Another object of the invention is to provide a waveguide antenna apparatus which is quick and easy to manufacture.
Another object of the invention is to provide a waveguide antenna apparatus that has an external shape which facilitates mounting of the antenna on surfaces.
Another object of the invention is to provide a waveguide antenna apparatus which allows accurate and independent control of amplitude and phase characteristics.
Another object of the invention is to provide a waveguide antenna apparatus which allows small and narrow waveguide structures.
Another object of the invention is to provide a waveguide antenna apparatus which can operate at very high temperatures.
Further objects and advantages of the invention will be brought out in the following portions of the specification, wherein the detailed description is for the purpose of fully disclosing the preferred embodiment of the invention without placing limitations thereon.
The present invention will be more fully understood by reference to the following drawings, which are for illustrative purposes only.
FIG. 1 is a perspective view of a waveguide antenna apparatus in accordance with the invention, shown with the load detached from the antenna end.
FIG. 2 is a top plan view of the waveguide antenna apparatus of FIG. 1 shown with the load coupled to the antenna end.
FIG. 3 is a bottom plan view of the waveguide antenna apparatus of FIG. 2.
FIG. 4 is a cross-sectional view of the waveguide antenna apparatus of FIG. 3 shown through line 4—4.
FIG. 5 is a partial cross-sectional view of the waveguide antenna apparatus of FIG. 2 shown through line 5—5.
FIG. 6 is a partial cross-sectional view of the waveguide antenna apparatus of FIG. 2 shown through line 6—6.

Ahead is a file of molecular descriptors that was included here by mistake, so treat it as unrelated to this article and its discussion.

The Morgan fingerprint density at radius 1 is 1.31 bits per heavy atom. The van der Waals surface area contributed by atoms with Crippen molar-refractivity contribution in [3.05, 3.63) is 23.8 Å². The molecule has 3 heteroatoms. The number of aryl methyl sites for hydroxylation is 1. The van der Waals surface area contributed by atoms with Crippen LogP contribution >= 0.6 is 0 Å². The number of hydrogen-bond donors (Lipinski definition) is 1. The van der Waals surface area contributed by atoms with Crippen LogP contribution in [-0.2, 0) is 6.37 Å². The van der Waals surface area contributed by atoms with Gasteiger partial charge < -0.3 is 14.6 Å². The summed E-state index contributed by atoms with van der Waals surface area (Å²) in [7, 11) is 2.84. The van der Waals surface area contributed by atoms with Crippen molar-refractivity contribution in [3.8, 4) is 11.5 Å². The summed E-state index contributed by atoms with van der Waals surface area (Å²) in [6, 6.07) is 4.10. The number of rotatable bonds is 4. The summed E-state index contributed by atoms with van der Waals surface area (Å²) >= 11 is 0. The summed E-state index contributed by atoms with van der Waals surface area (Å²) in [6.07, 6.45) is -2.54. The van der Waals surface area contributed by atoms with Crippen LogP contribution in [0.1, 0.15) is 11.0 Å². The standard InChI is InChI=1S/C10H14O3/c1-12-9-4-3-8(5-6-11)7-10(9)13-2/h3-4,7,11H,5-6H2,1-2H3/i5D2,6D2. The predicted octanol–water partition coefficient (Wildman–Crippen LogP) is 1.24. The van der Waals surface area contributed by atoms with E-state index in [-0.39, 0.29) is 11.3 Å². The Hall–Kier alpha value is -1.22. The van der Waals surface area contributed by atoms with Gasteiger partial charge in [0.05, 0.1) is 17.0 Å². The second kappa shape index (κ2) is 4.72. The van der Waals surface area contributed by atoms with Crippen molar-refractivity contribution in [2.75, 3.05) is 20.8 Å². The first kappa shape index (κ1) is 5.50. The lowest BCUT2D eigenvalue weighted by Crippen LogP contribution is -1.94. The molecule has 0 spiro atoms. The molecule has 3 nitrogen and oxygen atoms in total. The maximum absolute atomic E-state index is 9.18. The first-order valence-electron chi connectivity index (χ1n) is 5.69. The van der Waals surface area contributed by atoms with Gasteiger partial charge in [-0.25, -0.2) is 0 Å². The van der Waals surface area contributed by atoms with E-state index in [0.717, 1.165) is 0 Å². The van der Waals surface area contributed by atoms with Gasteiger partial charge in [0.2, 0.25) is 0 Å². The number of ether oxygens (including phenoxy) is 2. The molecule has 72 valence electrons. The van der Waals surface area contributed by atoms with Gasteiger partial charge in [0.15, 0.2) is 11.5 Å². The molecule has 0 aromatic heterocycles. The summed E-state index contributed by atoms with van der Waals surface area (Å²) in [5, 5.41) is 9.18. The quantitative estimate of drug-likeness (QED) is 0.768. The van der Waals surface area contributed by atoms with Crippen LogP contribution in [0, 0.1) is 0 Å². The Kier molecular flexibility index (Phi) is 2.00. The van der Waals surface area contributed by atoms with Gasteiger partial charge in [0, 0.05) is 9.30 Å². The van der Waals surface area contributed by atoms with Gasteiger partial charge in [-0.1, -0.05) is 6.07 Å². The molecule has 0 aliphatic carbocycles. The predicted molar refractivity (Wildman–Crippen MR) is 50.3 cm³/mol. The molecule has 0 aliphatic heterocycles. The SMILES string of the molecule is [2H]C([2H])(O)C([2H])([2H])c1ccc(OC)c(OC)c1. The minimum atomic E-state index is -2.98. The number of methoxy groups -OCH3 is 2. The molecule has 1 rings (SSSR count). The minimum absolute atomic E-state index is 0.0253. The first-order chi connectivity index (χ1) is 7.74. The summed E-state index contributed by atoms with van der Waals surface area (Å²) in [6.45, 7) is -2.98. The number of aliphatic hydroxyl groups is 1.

FIG. 7 is a perspective view of an alternative embodiment waveguide antenna apparatus in accordance with the invention.
FIG. 8 is an end view of the waveguide antenna apparatus of FIG. 7.
FIG. 9 is an exploded view of three of the waveguide antenna apparatus of FIG. 7 positioned adjacent to each other.
FIG. 10 is a schematic of an equivalent circuit corresponding to the cross-sectional dimensions of the waveguide antenna apparatus of the invention.
FIG. 11 is a cross-sectional view of the waveguide antenna apparatus corresponding to the equivalent circuit schematic of FIG. 10.
FIG. 12 is a cross-sectional view of the waveguide antenna apparatus of FIG. 1 wherein the height of the ridge varies along the length thereof
FIG. 13 is a cross-sectional view of the waveguide antenna apparatus of FIG. 1 wherein the width of the ridge varies along the length thereof
Referring more specifically to the drawings, for illustrative purposes the present invention is embodied in the apparatus shown FIG. 1 through FIG. 11. It will be appreciated that the apparatus may vary as to configuration and as to details of the parts without departing from the basic concepts as disclosed herein.